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CNBC Anchors and Reporters

Ella Zhang

Special to CNBC

Ella Zhang is completing a master's degree in business and economic reporting at New York University. She holds a bachelor's degree in Chinese language and literature, and a double degree in economics.

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  • During the decade-long period of healing, people in towns across America have been erecting memorials to the nearly 3,000 victims of the 9/11 terror attacks. There are some 500 recorded memorials in the U.S. and more are underway or planned. Most of them are in New York, New Jersey, Massachusetts and Connecticut, home to the majority of the victims. Others are hundreds of miles away, such as one in North Dakota. The memorials vary widely in size, design and cost. Some are public, others private.

    During the decade-long period of healing, people in towns across America have been erecting memorials to the nearly 3,000 victims of the 9/11 terror attacks. Click to see the photos.

  • Hummel's Wharf

    After ten years, memorials are still being built around the country on top of the 700 already in place. Each of them marks a unique healing path for the victim's family, the  community and the whole nation.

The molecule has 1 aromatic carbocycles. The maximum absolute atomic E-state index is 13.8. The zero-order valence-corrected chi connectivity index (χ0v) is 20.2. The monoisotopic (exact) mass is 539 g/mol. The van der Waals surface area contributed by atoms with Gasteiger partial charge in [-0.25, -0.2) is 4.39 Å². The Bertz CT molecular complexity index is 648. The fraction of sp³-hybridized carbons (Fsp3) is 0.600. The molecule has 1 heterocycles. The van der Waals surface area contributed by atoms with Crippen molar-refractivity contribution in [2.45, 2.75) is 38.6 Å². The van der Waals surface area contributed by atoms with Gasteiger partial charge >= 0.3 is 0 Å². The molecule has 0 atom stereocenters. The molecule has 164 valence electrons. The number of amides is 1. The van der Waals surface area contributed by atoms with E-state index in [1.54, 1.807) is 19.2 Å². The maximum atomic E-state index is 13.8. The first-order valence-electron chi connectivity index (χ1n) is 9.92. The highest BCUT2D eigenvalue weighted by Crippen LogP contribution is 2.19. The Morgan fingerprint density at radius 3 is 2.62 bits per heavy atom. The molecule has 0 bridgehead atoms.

• beijing_HandM_customers_200.jpg

    This may come as a surprise: Chinese consumers are often more willing to drop a huge chunk of money on fashion—especially Western brands—than consumers in the US and Europe. This offers a huge opportunity for retailers as China's fashion industry is set to become the world’s second fashion market, and account for about 30 percent of the global fashion market’s growth over the next five years, according to a recent report from Boston Consulting Group.

  • jcrew_chinese_factory2_200.jpg

    Apparel from Chinese factories is increasingly slipping into the hands of Chinese consumers, who purchase the items at a significant discount from independent sellers on websites like Taobao.com and Chinese eBay. Even shoppers in the US can get in on the deals.

  • Florida_home_200.jpg

    More Americans are renting out their vacation homes, either because they can't sell them or are unwilling to sell for a loss.  That has flooded  the vacation rental market, keeping rates low and offering Americans a wide choice for this summer.